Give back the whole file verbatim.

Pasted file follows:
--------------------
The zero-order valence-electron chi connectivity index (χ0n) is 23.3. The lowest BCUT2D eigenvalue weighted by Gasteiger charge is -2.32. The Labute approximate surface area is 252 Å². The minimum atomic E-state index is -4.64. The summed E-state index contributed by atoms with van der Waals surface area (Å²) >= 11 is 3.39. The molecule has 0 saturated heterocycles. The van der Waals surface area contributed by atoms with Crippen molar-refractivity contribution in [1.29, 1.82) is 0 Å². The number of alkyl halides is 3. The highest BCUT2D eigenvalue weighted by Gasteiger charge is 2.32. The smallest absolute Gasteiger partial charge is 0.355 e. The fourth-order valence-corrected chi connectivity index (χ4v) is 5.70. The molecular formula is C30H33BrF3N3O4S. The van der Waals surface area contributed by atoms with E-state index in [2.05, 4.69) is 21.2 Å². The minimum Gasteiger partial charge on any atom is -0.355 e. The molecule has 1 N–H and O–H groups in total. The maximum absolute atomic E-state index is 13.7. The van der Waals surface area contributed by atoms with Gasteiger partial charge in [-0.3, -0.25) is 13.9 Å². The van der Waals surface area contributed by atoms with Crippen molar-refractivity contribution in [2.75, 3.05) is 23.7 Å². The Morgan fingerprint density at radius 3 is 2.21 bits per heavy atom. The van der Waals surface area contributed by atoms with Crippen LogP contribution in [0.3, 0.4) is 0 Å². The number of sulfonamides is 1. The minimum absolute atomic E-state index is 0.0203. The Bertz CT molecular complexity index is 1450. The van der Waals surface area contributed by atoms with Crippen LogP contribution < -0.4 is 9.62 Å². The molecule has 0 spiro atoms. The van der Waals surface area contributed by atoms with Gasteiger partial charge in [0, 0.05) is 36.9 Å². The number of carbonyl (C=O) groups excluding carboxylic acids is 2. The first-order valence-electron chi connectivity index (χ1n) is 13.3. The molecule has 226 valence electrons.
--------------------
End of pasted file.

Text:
The zero-order valence-electron chi connectivity index (χ0n) is 23.3. The lowest BCUT2D eigenvalue weighted by Gasteiger charge is -2.32. The Labute approximate surface area is 252 Å². The minimum atomic E-state index is -4.64. The summed E-state index contributed by atoms with van der Waals surface area (Å²) >= 11 is 3.39. The molecule has 0 saturated heterocycles. The van der Waals surface area contributed by atoms with Crippen molar-refractivity contribution in [1.29, 1.82) is 0 Å². The number of alkyl halides is 3. The highest BCUT2D eigenvalue weighted by Gasteiger charge is 2.32. The smallest absolute Gasteiger partial charge is 0.355 e. The fourth-order valence-corrected chi connectivity index (χ4v) is 5.70. The molecular formula is C30H33BrF3N3O4S. The van der Waals surface area contributed by atoms with E-state index in [2.05, 4.69) is 21.2 Å². The minimum Gasteiger partial charge on any atom is -0.355 e. The molecule has 1 N–H and O–H groups in total. The maximum absolute atomic E-state index is 13.7. The van der Waals surface area contributed by atoms with Gasteiger partial charge in [-0.3, -0.25) is 13.9 Å². The van der Waals surface area contributed by atoms with Crippen molar-refractivity contribution in [2.75, 3.05) is 23.7 Å². The Morgan fingerprint density at radius 3 is 2.21 bits per heavy atom. The van der Waals surface area contributed by atoms with Crippen LogP contribution in [0.3, 0.4) is 0 Å². The number of sulfonamides is 1. The minimum absolute atomic E-state index is 0.0203. The Bertz CT molecular complexity index is 1450. The van der Waals surface area contributed by atoms with Crippen LogP contribution < -0.4 is 9.62 Å². The molecule has 0 spiro atoms. The van der Waals surface area contributed by atoms with Gasteiger partial charge in [0, 0.05) is 36.9 Å². The number of carbonyl (C=O) groups excluding carboxylic acids is 2. The first-order valence-electron chi connectivity index (χ1n) is 13.3. The molecule has 226 valence electrons.